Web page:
Persistent and pervasive

This decanter helps teach the most important lesson required for a collector of early cut glass—that patterns alone are an unreliable guide for either dating or attributing cut glass.

It is cut in one of the most attractive and highly sought after patterns seen on 1830s American cut glass—broad S-shaped scrolls linked together by polished circles. Yet when I bought it, I knew that something strange was going on.

An 1830s tumbler and decanter cut in this pattern are in the case of early American cut glass at the Corning Museum of Glass. Back in the 1940s, Mrs J. Amory Haskell had a matching sugar bowl, decanter and pitcher. All of these were no doubt made in New York City in the 1830s, possibly by an immigrant cutter from France or Belgium. Variants of this, and many of the other highly inventive cut designs then current in France and Belgium, are shown in the sketchbook of Belgian Hubert Ponthière who cut glass in the 1830s at Vonêche and Zoude.

And I know that the same pattern was being cut in New York in the 1850s, again probably by French immigrants.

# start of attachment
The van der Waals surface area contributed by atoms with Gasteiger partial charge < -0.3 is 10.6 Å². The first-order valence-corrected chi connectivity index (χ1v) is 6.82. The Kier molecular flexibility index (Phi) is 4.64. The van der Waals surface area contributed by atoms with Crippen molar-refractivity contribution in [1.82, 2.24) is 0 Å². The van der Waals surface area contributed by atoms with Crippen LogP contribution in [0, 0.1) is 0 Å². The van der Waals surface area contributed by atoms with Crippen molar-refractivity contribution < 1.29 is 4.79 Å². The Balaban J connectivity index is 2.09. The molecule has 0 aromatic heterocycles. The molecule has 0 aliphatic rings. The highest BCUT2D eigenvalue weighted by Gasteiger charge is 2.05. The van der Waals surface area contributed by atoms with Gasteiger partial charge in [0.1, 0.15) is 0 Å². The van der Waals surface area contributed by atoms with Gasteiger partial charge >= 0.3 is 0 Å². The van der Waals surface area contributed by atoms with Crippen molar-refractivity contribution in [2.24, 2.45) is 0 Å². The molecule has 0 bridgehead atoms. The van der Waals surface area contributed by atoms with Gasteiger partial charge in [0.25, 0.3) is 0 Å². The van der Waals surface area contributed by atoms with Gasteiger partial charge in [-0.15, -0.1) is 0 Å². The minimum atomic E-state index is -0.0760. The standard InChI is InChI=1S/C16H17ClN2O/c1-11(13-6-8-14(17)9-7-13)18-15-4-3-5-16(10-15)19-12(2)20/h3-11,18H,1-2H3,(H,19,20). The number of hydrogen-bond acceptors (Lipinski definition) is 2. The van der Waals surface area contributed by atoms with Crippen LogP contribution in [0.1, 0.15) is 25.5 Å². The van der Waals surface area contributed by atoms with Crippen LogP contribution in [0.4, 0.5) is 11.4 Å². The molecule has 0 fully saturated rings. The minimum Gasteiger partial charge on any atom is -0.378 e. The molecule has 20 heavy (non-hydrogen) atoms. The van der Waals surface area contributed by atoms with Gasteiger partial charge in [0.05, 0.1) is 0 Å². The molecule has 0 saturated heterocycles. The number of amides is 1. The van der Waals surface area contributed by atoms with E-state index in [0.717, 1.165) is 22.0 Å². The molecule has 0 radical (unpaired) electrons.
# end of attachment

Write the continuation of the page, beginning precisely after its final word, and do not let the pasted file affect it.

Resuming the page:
But this decanter is neither French nor American. It is English. It was made in the early 1880s. It is one of many backward-looking wares illustrated in pen and ink in the design book of Stevens and Williams of Brierley Hill near Stourbridge in the English West Midlands. It is pattern 8098 in their design book for 1882-3.

Here's the lesson. Once introduced, a pattern could be cut at any time. However, unless a manufacturer went out of his way to recreate the past, it is likely to be in some way readapted. It will be adapted to a different blank—here upon one that is of the wrong shape, too heavy, too clear and with a stopper that is proportionately too small and not spherical enough. It may be complemented with cutting that attempts to improve it beyond the original—its thick neck is deeply cut with flutes and horizontal pillars that belong to the late 1830s or early 1840s.

And yet, while it is out of the place in the 1830s, it is a fine, strongly dated and attributed 1880s reinterpretation of 1830s glass.

The attribution to Stevens and Williams came as a side-discovery while researching something else. I was following a hunch that a quite different piece might have been made by S&W in that period by plowing through reel after reel of microfilm at Corning's Rakow Library. S&W's design books show an astonishing variety of objects, both expected and unexpected. A source for this decanter was the last thing that I expected to find!

For an 1880s American reinterpretation of the 1830s, see this.